Policy Brief - Belfer Center for Science and International Affairs, Harvard Kennedy School

Improving U.S.-China Relations: The Next Steps

| August 2009

Policy Recommendations:

  • Allow China's currency to float freely—floating upwards on the exchanges
  • Transfer Chinese-owned debt to equity in the U.S. market
  • Stop the Chinese practice of sterilizing incoming foreign exchange—allowing prices to rise and incomes in Chinese consumer hands to be spent.
  • Reach agreement on the size, geographical distribution, and purpose of Chinese and U.S. armed forces.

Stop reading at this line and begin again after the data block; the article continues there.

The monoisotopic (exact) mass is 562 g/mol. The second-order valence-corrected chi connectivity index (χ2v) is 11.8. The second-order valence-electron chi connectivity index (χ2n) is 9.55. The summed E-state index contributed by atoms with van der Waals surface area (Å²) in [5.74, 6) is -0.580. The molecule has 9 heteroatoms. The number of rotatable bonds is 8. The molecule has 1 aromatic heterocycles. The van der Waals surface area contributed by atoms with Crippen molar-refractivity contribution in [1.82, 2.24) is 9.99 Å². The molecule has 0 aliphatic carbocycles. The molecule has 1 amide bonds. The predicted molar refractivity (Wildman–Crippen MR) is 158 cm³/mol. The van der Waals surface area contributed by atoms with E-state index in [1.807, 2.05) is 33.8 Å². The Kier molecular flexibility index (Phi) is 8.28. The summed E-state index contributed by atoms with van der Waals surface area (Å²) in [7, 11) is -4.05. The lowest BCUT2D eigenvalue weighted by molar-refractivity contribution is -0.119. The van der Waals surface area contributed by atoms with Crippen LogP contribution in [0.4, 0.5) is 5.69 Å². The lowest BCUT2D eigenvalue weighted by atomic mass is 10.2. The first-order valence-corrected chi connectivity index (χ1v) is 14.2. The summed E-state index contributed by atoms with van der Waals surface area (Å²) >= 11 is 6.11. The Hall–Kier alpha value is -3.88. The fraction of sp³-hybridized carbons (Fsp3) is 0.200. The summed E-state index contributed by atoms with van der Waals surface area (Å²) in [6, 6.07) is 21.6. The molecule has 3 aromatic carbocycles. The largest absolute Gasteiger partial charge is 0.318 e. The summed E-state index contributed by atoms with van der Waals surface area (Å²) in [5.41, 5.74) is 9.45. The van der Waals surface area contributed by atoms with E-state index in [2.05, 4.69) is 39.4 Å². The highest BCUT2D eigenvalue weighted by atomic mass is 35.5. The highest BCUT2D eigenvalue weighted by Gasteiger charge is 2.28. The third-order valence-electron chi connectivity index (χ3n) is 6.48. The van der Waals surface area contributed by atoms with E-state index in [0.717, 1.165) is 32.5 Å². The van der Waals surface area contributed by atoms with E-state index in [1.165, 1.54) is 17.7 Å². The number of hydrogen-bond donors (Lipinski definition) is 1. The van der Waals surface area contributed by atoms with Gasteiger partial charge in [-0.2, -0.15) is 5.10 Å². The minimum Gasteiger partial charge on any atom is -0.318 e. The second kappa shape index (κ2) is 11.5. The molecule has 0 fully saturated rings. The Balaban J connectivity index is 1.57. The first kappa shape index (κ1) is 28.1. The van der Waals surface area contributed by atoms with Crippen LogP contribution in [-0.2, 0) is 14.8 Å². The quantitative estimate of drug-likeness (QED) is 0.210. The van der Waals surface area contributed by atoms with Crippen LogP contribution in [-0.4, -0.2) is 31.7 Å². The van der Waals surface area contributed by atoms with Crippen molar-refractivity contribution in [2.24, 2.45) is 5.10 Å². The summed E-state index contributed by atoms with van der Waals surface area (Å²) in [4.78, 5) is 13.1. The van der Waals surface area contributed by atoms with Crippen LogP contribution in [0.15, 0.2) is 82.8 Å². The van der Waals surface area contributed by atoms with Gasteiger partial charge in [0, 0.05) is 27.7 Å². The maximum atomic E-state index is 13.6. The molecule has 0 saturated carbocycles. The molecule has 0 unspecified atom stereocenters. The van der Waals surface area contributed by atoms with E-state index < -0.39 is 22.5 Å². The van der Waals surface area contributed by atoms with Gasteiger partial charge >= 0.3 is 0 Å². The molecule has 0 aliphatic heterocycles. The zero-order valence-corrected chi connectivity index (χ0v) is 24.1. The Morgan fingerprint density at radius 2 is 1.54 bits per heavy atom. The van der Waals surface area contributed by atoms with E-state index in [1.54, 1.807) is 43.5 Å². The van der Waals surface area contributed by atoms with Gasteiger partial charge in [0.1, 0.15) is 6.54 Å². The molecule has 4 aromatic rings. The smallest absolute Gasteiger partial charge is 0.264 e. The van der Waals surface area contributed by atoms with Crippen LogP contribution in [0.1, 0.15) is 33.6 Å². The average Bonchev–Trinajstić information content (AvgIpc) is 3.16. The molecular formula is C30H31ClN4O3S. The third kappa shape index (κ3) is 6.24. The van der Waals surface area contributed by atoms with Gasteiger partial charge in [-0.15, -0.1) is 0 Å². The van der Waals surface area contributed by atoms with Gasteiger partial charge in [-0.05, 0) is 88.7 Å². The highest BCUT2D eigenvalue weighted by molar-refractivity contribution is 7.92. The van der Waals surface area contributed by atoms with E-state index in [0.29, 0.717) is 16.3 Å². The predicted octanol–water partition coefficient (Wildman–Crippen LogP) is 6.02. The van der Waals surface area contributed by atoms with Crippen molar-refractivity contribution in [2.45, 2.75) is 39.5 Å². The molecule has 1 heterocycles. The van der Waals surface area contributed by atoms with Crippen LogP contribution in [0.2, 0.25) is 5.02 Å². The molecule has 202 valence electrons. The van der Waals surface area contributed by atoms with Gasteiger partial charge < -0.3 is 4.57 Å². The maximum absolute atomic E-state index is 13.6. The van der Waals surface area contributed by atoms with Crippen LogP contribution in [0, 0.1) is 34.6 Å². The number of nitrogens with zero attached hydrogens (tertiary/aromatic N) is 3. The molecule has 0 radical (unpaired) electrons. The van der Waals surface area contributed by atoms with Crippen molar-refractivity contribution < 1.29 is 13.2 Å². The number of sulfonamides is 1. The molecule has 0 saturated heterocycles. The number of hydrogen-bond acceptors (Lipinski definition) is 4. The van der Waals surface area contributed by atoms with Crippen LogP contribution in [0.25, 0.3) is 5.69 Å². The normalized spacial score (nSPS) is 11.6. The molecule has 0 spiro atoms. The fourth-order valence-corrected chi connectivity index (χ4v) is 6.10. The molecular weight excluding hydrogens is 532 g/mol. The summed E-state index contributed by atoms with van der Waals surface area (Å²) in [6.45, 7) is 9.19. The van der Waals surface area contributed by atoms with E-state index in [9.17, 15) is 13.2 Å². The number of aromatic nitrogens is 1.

Both China and the United States are now emerging from the slumps of the 2008–2009 "Great Recession." But neither country has done much to address the imbalances that helped to precipitate the crisis. China has already succeeded with the stimulus of its own economy.  The United States is continuing to provide stimulus and also very low interest rates. China's success, however, means greater inflation, which will have to be checked by higher interest rates.  If interest rates go up (and capital remains mobile), the Renminbi must rise as well. This suggests that the recent link between the Renminbi and the U.S. dollar must be attenuated or broken. A higher Renminbi will have two advantages: for the United States, it will help to equilibrate the past trade imbalance; for China, it will stimulate consumption (and enhance imports). It will therefore help China switch from a purely exporting strategy to one that maintains domestic growth through internal consumption.  The goods that were to be sent abroad can now be consumed by an increasingly middle class nation at home.  These steps will bring China and the United States closer economically and increase international stability. However, unless the military-security relations of the two countries improve, this will not be a sufficient remedy for the two nations' long term problems.